You Can’t Solve A Debt Problem With More Debt

January 2, 2012 07:28

Some countries must choose between difficult and very bad, and others are faced with either disaster or calamity. Greece simply gets to choose what it wants to be the cause of a depression. Long and slow or fast and deep? Choose wisely. – Business Insider


John Mauldin, Thoughts From The Frontline| Dec. 31, 2011 via Business Insider




The economic travails of much of the West are reaching a decisive stage as the year ends.


Total debt-to-GDP levels in the 18 core countries of the Organisation for Economic Co-operation and Development (OECD) rose from 160 percent in 1980 to 321 percent in 2010. Disaggregated and adjusted for inflation, these numbers mean that the debt of nonfinancial corporations increased by 300 percent, the debt of governments increased by 425 percent, and the debt of private households increased by 600 percent. But the costs of the West’s aging populations are hidden in the official reporting.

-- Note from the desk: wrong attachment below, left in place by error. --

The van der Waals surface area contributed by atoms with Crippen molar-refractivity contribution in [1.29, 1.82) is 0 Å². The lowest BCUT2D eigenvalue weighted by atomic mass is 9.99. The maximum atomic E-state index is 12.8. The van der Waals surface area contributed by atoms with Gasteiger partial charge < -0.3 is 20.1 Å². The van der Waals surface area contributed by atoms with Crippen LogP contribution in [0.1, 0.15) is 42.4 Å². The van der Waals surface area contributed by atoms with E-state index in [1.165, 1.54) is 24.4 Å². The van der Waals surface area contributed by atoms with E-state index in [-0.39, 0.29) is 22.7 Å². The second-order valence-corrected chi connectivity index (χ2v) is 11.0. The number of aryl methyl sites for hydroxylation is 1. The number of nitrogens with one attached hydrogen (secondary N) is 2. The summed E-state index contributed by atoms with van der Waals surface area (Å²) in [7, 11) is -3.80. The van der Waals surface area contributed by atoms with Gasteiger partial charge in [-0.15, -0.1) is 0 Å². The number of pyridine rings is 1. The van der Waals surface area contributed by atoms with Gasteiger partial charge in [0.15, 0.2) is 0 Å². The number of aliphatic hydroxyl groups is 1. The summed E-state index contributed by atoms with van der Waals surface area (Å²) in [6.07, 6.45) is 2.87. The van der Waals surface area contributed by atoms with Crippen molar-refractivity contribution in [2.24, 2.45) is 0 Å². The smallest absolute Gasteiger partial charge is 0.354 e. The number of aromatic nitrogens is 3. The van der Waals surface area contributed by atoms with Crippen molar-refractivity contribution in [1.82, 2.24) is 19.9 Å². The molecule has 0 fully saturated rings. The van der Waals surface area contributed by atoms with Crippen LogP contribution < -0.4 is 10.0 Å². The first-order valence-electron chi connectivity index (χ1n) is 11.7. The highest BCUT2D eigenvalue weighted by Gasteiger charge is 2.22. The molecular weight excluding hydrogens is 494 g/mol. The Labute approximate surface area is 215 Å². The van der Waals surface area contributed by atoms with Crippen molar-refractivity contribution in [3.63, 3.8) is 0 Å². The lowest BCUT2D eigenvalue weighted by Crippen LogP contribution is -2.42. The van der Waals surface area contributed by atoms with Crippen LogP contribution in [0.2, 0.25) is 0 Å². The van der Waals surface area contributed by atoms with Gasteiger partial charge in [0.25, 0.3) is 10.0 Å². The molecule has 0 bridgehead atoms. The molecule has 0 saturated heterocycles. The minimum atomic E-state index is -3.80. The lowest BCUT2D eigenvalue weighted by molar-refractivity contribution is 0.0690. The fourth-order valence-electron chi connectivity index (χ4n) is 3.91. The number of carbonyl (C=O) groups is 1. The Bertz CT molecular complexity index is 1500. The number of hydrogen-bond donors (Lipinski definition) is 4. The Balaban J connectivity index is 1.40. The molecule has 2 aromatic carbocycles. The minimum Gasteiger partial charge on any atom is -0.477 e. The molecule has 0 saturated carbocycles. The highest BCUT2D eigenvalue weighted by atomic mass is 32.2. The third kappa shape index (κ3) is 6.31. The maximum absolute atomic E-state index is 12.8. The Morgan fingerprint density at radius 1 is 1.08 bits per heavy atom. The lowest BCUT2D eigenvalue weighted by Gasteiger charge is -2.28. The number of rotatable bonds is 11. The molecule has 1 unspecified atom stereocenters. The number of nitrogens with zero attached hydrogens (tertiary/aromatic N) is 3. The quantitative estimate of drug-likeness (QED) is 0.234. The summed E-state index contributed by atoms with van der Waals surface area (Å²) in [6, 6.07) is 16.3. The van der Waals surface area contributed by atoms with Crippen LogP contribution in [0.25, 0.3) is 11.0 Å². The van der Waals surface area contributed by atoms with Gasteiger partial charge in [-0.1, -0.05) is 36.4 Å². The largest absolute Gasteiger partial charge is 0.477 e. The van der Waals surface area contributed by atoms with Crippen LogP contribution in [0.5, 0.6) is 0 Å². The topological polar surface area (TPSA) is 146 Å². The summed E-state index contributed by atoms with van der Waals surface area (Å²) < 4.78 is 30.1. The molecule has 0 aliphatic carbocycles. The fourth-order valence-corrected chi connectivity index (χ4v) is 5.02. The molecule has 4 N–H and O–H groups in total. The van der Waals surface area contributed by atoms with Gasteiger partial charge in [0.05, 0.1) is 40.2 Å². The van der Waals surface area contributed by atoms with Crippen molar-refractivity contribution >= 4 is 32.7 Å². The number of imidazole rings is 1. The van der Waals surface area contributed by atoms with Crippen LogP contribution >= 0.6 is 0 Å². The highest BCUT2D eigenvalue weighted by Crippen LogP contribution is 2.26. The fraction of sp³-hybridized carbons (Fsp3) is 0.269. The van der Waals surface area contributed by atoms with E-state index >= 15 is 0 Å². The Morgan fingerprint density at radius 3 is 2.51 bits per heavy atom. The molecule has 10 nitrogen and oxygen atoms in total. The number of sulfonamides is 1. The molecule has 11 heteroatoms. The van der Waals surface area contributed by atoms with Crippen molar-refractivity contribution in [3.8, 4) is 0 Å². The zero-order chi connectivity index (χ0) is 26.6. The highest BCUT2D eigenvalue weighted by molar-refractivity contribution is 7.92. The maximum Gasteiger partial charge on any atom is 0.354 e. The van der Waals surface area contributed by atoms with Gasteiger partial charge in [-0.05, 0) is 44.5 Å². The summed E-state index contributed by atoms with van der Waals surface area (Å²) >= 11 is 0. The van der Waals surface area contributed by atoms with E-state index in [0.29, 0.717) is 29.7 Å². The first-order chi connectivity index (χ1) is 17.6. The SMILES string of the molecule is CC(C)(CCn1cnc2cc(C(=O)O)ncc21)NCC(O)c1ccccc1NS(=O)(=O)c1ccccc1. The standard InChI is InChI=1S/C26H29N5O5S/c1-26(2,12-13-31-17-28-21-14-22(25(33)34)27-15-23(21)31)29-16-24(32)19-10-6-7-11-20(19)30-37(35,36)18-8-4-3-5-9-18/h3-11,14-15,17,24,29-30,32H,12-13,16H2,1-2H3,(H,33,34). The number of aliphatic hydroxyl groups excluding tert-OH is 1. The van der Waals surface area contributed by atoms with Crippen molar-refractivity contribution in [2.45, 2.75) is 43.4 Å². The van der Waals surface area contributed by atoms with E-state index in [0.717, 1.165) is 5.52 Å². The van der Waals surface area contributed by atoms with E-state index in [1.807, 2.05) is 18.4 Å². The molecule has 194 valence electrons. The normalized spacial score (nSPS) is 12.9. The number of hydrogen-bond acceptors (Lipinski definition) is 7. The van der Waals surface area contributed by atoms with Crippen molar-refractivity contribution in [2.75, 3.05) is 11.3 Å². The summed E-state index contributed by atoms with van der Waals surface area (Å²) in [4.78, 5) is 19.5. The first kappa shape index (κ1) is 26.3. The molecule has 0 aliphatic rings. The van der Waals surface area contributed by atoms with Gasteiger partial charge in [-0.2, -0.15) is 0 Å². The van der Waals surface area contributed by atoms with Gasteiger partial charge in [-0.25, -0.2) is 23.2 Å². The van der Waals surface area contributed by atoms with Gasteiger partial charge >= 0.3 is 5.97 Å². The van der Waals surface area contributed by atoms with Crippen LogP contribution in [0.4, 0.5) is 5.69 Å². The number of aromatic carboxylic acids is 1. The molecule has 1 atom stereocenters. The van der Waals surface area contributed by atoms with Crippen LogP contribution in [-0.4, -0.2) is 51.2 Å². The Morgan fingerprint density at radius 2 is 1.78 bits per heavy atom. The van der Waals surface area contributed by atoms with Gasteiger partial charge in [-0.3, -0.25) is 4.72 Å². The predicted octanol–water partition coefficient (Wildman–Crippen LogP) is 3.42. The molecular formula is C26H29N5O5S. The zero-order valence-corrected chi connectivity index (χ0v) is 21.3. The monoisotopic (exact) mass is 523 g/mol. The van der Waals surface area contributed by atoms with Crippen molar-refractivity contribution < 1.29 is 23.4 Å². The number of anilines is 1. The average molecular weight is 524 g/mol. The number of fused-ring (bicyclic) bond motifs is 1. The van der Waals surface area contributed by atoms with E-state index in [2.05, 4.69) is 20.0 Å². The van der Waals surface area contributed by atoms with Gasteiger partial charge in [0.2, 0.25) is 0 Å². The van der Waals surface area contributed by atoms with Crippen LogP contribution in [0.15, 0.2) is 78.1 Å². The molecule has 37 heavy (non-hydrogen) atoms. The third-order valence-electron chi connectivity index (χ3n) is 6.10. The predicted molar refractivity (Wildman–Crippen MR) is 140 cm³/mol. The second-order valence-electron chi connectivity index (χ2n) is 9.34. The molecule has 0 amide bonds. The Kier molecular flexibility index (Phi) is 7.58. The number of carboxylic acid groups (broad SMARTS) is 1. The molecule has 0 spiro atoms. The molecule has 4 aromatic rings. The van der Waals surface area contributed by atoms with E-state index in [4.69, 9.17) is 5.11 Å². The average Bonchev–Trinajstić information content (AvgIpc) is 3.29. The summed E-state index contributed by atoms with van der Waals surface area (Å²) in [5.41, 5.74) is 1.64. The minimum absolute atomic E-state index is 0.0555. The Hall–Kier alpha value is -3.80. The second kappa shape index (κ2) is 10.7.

Could the West simply start saving and paying back its debt? If too many debtors pursued this path at the same time, the ensuing reduction in consumption would lead to lower growth, higher unemployment, and correspondingly less income, making it more difficult for other debtors to save and pay back. This phenomenon, … can result in a deep and long recession, combined with falling prices (deflation).





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